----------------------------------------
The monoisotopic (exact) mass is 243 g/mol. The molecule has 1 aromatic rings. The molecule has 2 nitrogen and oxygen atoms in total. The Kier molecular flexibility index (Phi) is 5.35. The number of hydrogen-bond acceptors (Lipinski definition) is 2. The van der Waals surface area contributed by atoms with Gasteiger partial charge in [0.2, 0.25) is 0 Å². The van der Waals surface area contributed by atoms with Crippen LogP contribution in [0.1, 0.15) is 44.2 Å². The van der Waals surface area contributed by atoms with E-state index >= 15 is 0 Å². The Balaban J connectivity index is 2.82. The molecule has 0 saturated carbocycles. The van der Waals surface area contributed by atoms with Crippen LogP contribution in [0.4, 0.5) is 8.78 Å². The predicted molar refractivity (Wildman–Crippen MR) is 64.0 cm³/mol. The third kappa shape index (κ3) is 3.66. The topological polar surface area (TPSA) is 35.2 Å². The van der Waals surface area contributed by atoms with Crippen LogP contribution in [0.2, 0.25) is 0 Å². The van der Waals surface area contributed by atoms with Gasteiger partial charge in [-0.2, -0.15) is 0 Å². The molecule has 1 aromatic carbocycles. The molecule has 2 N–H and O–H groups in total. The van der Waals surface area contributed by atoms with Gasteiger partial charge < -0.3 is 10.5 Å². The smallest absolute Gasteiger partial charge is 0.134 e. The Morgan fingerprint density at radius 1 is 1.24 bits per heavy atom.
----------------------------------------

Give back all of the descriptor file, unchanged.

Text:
The monoisotopic (exact) mass is 243 g/mol. The molecule has 1 aromatic rings. The molecule has 2 nitrogen and oxygen atoms in total. The Kier molecular flexibility index (Phi) is 5.35. The number of hydrogen-bond acceptors (Lipinski definition) is 2. The van der Waals surface area contributed by atoms with Gasteiger partial charge in [0.2, 0.25) is 0 Å². The van der Waals surface area contributed by atoms with Crippen LogP contribution in [0.1, 0.15) is 44.2 Å². The van der Waals surface area contributed by atoms with E-state index >= 15 is 0 Å². The Balaban J connectivity index is 2.82. The molecule has 0 saturated carbocycles. The van der Waals surface area contributed by atoms with Crippen LogP contribution in [0.4, 0.5) is 8.78 Å². The predicted molar refractivity (Wildman–Crippen MR) is 64.0 cm³/mol. The third kappa shape index (κ3) is 3.66. The topological polar surface area (TPSA) is 35.2 Å². The van der Waals surface area contributed by atoms with Crippen LogP contribution in [0.2, 0.25) is 0 Å². The van der Waals surface area contributed by atoms with Gasteiger partial charge in [-0.2, -0.15) is 0 Å². The molecule has 1 aromatic carbocycles. The molecule has 2 N–H and O–H groups in total. The van der Waals surface area contributed by atoms with Gasteiger partial charge < -0.3 is 10.5 Å². The smallest absolute Gasteiger partial charge is 0.134 e. The Morgan fingerprint density at radius 1 is 1.24 bits per heavy atom.